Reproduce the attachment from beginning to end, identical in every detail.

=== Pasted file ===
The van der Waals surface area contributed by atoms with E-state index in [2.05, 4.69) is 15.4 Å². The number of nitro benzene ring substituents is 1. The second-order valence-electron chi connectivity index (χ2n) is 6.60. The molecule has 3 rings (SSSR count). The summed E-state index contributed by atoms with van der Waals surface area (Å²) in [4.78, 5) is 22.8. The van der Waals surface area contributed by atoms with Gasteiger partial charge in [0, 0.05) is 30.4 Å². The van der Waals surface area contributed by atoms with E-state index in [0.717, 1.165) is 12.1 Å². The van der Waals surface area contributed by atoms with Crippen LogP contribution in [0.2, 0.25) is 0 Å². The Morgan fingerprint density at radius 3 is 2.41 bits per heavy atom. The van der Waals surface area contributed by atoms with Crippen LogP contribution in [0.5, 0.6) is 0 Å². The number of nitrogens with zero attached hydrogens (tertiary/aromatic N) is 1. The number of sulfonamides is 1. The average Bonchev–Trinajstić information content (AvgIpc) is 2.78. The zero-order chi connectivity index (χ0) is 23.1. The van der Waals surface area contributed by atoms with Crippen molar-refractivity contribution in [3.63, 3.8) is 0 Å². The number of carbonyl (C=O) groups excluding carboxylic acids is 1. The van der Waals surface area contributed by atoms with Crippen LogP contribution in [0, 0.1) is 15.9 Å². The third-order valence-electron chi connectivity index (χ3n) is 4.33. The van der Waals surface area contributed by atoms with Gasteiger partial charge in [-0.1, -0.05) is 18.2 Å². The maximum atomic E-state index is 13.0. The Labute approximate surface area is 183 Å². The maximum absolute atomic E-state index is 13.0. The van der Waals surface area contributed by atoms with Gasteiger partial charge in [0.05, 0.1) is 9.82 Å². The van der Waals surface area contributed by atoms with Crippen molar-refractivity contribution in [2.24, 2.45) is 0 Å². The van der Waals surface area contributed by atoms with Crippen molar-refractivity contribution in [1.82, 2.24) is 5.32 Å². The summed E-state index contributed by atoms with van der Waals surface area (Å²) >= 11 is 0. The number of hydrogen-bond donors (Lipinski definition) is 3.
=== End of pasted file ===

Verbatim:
The van der Waals surface area contributed by atoms with E-state index in [2.05, 4.69) is 15.4 Å². The number of nitro benzene ring substituents is 1. The second-order valence-electron chi connectivity index (χ2n) is 6.60. The molecule has 3 rings (SSSR count). The summed E-state index contributed by atoms with van der Waals surface area (Å²) in [4.78, 5) is 22.8. The van der Waals surface area contributed by atoms with Gasteiger partial charge in [0, 0.05) is 30.4 Å². The van der Waals surface area contributed by atoms with E-state index in [0.717, 1.165) is 12.1 Å². The van der Waals surface area contributed by atoms with Crippen LogP contribution in [0.2, 0.25) is 0 Å². The Morgan fingerprint density at radius 3 is 2.41 bits per heavy atom. The van der Waals surface area contributed by atoms with Crippen LogP contribution in [0.5, 0.6) is 0 Å². The number of nitrogens with zero attached hydrogens (tertiary/aromatic N) is 1. The number of sulfonamides is 1. The average Bonchev–Trinajstić information content (AvgIpc) is 2.78. The zero-order chi connectivity index (χ0) is 23.1. The van der Waals surface area contributed by atoms with Crippen molar-refractivity contribution in [3.63, 3.8) is 0 Å². The number of carbonyl (C=O) groups excluding carboxylic acids is 1. The van der Waals surface area contributed by atoms with Crippen LogP contribution in [0, 0.1) is 15.9 Å². The third-order valence-electron chi connectivity index (χ3n) is 4.33. The van der Waals surface area contributed by atoms with Gasteiger partial charge in [-0.1, -0.05) is 18.2 Å². The maximum atomic E-state index is 13.0. The Labute approximate surface area is 183 Å². The maximum absolute atomic E-state index is 13.0. The van der Waals surface area contributed by atoms with Gasteiger partial charge in [0.05, 0.1) is 9.82 Å². The van der Waals surface area contributed by atoms with Crippen molar-refractivity contribution in [2.24, 2.45) is 0 Å². The van der Waals surface area contributed by atoms with Crippen molar-refractivity contribution in [1.82, 2.24) is 5.32 Å². The summed E-state index contributed by atoms with van der Waals surface area (Å²) >= 11 is 0. The number of hydrogen-bond donors (Lipinski definition) is 3.